Fox’s Next Level Chef starts with host and executive producer Gordon Ramsay making a claim: “Every great chef started at the bottom and worked in the toughest kitchens to level up.”
While I’m sure that statement is some chefs’ experience, it seems like a bit of an over-generalization. But it’s at least an idea, and one at first glance appears to be illustrated by his new reality competition’s massive set: a three-story stack of reality TV kitchen sets, complete with mirrors behind from behind which cameras film.
But Next Level Chef (Fox, Wednesdays at 9) doesn’t actually use that set well at all, squandering the many opportunity it creates.
At the bottom of the Next Level Chef set is a kitchen designed to be, well, trash, from its actual garbage can to the staples, like jugs of milk that actually look filthy. It has few tools, and those that are there aren’t great, such as dull knives.
The middle kitchen is a standard restaurant kitchen, and the top level has what is supposed to be an impressive kitchen, and while it certainly looks better than the others, it’s nothing that visually eclipses other kitchens I’ve seen on reality TV shows.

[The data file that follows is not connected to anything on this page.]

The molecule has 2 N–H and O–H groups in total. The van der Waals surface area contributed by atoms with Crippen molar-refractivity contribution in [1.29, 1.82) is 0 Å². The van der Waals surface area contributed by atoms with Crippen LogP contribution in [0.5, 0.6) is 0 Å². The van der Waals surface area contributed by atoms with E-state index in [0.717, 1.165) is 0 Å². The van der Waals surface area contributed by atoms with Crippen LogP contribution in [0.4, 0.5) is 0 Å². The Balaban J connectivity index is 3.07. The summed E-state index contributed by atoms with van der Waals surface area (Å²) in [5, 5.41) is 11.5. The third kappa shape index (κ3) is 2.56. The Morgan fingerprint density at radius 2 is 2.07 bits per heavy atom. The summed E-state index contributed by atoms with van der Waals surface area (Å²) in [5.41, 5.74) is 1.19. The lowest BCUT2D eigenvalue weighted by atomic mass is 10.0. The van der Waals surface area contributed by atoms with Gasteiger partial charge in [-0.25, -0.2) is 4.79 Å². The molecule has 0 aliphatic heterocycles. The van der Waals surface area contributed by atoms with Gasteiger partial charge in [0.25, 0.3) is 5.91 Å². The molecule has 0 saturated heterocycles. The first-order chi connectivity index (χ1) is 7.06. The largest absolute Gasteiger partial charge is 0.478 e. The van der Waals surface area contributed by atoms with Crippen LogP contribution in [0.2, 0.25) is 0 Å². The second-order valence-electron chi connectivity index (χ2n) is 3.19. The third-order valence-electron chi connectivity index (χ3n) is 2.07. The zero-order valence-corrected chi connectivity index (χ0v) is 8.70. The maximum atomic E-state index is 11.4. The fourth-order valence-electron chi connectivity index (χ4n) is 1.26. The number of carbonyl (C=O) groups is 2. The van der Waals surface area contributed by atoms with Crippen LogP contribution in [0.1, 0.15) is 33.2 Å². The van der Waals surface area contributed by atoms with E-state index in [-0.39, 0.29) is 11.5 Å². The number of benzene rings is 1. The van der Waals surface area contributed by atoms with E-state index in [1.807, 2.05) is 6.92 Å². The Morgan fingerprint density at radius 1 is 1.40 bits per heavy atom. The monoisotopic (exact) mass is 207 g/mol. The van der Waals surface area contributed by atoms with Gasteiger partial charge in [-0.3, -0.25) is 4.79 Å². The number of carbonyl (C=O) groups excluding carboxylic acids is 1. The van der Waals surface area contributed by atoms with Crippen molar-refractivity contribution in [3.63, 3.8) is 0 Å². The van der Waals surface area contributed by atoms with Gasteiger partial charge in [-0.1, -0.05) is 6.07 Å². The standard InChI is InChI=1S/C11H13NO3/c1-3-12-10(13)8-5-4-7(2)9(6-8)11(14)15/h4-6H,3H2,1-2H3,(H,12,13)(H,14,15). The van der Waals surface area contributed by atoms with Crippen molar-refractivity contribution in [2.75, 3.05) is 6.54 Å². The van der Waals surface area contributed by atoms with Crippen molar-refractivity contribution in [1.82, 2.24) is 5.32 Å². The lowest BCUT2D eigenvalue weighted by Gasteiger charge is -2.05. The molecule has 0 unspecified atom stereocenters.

Connecting each kitchen is a dumbwaiter, which drops through a hole in the middle of each set, delivering proteins and vegetables. Each kitchen appears to have a considerable amount of pantry staples available to its chefs, like spices, oil, flour, and cream, that aren’t mentioned but are clearly in use.
That platform starts at the top level, and pauses at each level, giving the chefs in that kitchen 30 seconds to take what they want. They’re only allowed a single protein each, so the top level can’t hoard everything.
That presumably leaves the worst ingredients, like Spam, for the bottom kitchen, though by the time the platform arrived there for the first challenge, there’s plenty: lamb, ground turkey, cauliflower, pasta, butternut squash, bell peppers, chicken tenders. (This all may seem familiar to you if you’ve seen the Netflix horror film The Platform.)
So what are these kitchens and this setup being used for? A pretty ordinary show.
Like on Masterchef, Gordon Ramsay is the central part of a panel of three, joined on Next Level Chef by Top Chef alum and chefs Nyesha Arrington and Richard Blaise.